Construction Safety Audit and Analysis – A Conceptual Approach on Needy Implementation for the Metropolitan City-Chennai, India
A. Anandraj, S. Vijayabaskaran
Page Numbers : 189-197
DOI : 10.36348/sb.2020.v06i08.001
Construction safety audit is a prescribed course of action for assessing accident prospective and safety performance in the prerequisite of new construction schemes, the development and rehabilitation of existing structures and in maintenance of building structures. The main objective of this study is the identification of accident prone areas on the project site from First Investigation Report (FIR), to study the effect on development of statistical connection between accident rates and various factors that causing accidents. The scope of the study is to reduce accidents on construction site and its surroundings, reducing severity of accidents so as the necessity for costly remedial work is reduced. The aspect of safety is taken on low priority basis throughout the execution of construction projects in India. The area selected for the study is Chennai, a metropolitan and capital of Tamil Nadu. Tamil Nadu lies in the southernmost part of the Indian Peninsula and one of the 28 states of India. The accident analysis is prepared from five years statistics. Various types of labours and staffs are interviewed accordingly in order to get the clear depiction of site accidents with the personal measure which is the ultimate goal of this research paper.
Subject Category: Crops Sciences
Aug. 30, 2020
Effect of Soil Properties on Arbuscular Mycorrhizae Fungi (AMF) Activity and Assessment of Some Methods of Common bean (Phaseolus vulgaris L.) Inoculation in Lubumbashi Region (DR. Congo)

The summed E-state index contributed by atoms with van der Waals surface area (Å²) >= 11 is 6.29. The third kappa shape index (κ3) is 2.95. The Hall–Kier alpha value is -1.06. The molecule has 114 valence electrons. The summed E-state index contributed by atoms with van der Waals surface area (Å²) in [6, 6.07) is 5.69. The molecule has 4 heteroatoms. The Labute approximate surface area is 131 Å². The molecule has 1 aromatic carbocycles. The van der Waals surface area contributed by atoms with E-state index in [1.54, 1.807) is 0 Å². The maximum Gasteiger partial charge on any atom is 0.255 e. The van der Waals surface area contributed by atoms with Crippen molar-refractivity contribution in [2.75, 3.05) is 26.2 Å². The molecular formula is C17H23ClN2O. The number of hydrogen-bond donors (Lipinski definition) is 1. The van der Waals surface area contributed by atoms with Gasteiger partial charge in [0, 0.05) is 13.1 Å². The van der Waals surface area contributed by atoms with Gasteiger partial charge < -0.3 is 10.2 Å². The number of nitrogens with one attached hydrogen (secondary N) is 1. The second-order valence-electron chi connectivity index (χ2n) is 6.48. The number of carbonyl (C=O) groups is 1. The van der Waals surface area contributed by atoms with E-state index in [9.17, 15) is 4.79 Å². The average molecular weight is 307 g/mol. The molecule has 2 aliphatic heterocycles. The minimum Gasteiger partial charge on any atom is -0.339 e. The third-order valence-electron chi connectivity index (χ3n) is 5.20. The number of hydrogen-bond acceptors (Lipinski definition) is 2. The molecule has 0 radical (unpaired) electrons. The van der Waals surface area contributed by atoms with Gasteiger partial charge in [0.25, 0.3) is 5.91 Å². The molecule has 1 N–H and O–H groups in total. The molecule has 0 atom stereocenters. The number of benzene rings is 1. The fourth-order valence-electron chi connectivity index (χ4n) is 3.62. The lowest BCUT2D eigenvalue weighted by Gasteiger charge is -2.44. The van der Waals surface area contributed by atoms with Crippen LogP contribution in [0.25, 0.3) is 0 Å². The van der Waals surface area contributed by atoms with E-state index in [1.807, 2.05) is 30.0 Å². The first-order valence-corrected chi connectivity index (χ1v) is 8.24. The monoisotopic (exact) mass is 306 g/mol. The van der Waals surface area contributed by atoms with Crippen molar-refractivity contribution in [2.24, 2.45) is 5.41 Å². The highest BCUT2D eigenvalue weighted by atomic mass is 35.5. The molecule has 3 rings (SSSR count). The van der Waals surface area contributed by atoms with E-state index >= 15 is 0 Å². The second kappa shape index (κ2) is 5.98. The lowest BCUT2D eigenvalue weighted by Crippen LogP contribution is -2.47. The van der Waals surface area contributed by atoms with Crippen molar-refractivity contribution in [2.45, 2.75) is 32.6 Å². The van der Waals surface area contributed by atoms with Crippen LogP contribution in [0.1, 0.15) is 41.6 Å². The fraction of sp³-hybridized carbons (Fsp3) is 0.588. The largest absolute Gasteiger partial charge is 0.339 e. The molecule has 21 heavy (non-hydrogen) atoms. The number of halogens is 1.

In the Lubumbashi plain, the dominant soils are acidic Ferralsol that contain small amount of available phosphorus and nitrogen. The organic matter content is also limited. This study evaluated the effect of Arbuscular mycorrhizal fungi (AMF) on root colonization in Phaseolus beans growth performance and yield. Three soils with a pH 5.8; 6.2 and 6.5 respectively were included. We also studied the effect of increasing doses of P2O5 in beans by providing 25kg of P2O5/ha, 50kg P2O5 ha-1 in combination with AMF inoculation. The results show a high frequency of colonization at a pH of 5.8 (69%); a plant height of 56 to 58 cm with 10 leaves and 6 pods per plant for a yield of 2095kg ha-1. However, above pH 6.2, root colonization is low (31 to 61%) and plant height ranges from 27 to 39 cm with 4 to 6 pods for a yield between 631 and 1479 kg ha-1. The effect on plant response of 25kg P2O5 ha-1 in combination with AMF inoculation was statistically significant for all measured parameters. Finally, this study compared the efficacy of inoculum produced on three different way on colonisation efficiency of beans. Inoculum produced by using Plantago lanceolata as host species contained more spores and resulted in better-colonized roots compared to inoculum coming from Sorghum vulgare or clay inoculum.